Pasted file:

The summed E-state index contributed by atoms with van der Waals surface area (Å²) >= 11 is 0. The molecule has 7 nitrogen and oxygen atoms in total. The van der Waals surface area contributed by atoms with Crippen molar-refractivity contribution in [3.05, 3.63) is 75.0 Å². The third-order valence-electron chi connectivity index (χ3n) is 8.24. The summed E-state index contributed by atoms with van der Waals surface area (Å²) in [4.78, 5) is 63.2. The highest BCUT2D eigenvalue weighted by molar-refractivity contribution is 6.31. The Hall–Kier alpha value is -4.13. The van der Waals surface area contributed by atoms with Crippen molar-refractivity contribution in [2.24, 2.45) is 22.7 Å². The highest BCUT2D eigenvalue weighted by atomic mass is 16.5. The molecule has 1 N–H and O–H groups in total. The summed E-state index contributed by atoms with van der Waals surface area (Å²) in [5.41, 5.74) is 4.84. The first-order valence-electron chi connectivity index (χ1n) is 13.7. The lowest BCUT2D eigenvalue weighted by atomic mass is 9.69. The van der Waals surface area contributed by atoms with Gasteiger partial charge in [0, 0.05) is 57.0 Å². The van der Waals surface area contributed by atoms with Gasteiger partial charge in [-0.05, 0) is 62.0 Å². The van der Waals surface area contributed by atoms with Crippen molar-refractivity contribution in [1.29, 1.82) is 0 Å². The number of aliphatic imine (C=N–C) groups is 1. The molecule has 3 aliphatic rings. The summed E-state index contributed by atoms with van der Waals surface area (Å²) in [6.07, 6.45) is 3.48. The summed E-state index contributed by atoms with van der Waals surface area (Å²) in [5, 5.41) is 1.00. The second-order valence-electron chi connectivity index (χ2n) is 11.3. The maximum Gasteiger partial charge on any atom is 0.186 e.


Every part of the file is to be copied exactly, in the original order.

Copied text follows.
The summed E-state index contributed by atoms with van der Waals surface area (Å²) >= 11 is 0. The molecule has 7 nitrogen and oxygen atoms in total. The van der Waals surface area contributed by atoms with Crippen molar-refractivity contribution in [3.05, 3.63) is 75.0 Å². The third-order valence-electron chi connectivity index (χ3n) is 8.24. The summed E-state index contributed by atoms with van der Waals surface area (Å²) in [4.78, 5) is 63.2. The highest BCUT2D eigenvalue weighted by molar-refractivity contribution is 6.31. The Hall–Kier alpha value is -4.13. The van der Waals surface area contributed by atoms with Crippen molar-refractivity contribution in [2.24, 2.45) is 22.7 Å². The highest BCUT2D eigenvalue weighted by atomic mass is 16.5. The molecule has 1 N–H and O–H groups in total. The summed E-state index contributed by atoms with van der Waals surface area (Å²) in [5.41, 5.74) is 4.84. The first-order valence-electron chi connectivity index (χ1n) is 13.7. The lowest BCUT2D eigenvalue weighted by atomic mass is 9.69. The van der Waals surface area contributed by atoms with Gasteiger partial charge in [0, 0.05) is 57.0 Å². The van der Waals surface area contributed by atoms with Gasteiger partial charge in [-0.05, 0) is 62.0 Å². The van der Waals surface area contributed by atoms with Crippen molar-refractivity contribution in [1.29, 1.82) is 0 Å². The number of aliphatic imine (C=N–C) groups is 1. The molecule has 3 aliphatic rings. The summed E-state index contributed by atoms with van der Waals surface area (Å²) in [6.07, 6.45) is 3.48. The summed E-state index contributed by atoms with van der Waals surface area (Å²) in [5, 5.41) is 1.00. The second-order valence-electron chi connectivity index (χ2n) is 11.3. The maximum Gasteiger partial charge on any atom is 0.186 e.